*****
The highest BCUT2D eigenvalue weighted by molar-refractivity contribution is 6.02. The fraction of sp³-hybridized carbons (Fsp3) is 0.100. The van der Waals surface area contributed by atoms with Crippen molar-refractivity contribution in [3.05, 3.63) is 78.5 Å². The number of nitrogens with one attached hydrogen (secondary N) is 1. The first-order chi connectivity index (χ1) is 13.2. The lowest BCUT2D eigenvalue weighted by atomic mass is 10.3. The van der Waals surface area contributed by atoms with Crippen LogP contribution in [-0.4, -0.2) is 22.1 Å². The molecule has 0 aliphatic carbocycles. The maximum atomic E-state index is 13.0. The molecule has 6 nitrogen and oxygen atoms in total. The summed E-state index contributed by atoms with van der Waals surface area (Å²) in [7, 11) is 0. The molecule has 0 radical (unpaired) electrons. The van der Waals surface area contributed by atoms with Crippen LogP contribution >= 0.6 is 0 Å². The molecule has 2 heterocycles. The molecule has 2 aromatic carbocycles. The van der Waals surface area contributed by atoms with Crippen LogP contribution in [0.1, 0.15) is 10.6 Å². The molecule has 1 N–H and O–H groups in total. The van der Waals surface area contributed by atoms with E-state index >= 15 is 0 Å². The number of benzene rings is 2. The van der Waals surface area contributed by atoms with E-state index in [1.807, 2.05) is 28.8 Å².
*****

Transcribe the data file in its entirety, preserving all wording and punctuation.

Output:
The highest BCUT2D eigenvalue weighted by molar-refractivity contribution is 6.02. The fraction of sp³-hybridized carbons (Fsp3) is 0.100. The van der Waals surface area contributed by atoms with Crippen molar-refractivity contribution in [3.05, 3.63) is 78.5 Å². The number of nitrogens with one attached hydrogen (secondary N) is 1. The first-order chi connectivity index (χ1) is 13.2. The lowest BCUT2D eigenvalue weighted by atomic mass is 10.3. The van der Waals surface area contributed by atoms with Crippen LogP contribution in [-0.4, -0.2) is 22.1 Å². The molecule has 0 aliphatic carbocycles. The maximum atomic E-state index is 13.0. The molecule has 6 nitrogen and oxygen atoms in total. The summed E-state index contributed by atoms with van der Waals surface area (Å²) in [7, 11) is 0. The molecule has 0 radical (unpaired) electrons. The van der Waals surface area contributed by atoms with Crippen LogP contribution >= 0.6 is 0 Å². The molecule has 2 heterocycles. The molecule has 2 aromatic carbocycles. The van der Waals surface area contributed by atoms with Crippen LogP contribution in [0.1, 0.15) is 10.6 Å². The molecule has 1 N–H and O–H groups in total. The van der Waals surface area contributed by atoms with E-state index >= 15 is 0 Å². The number of benzene rings is 2. The van der Waals surface area contributed by atoms with E-state index in [1.807, 2.05) is 28.8 Å².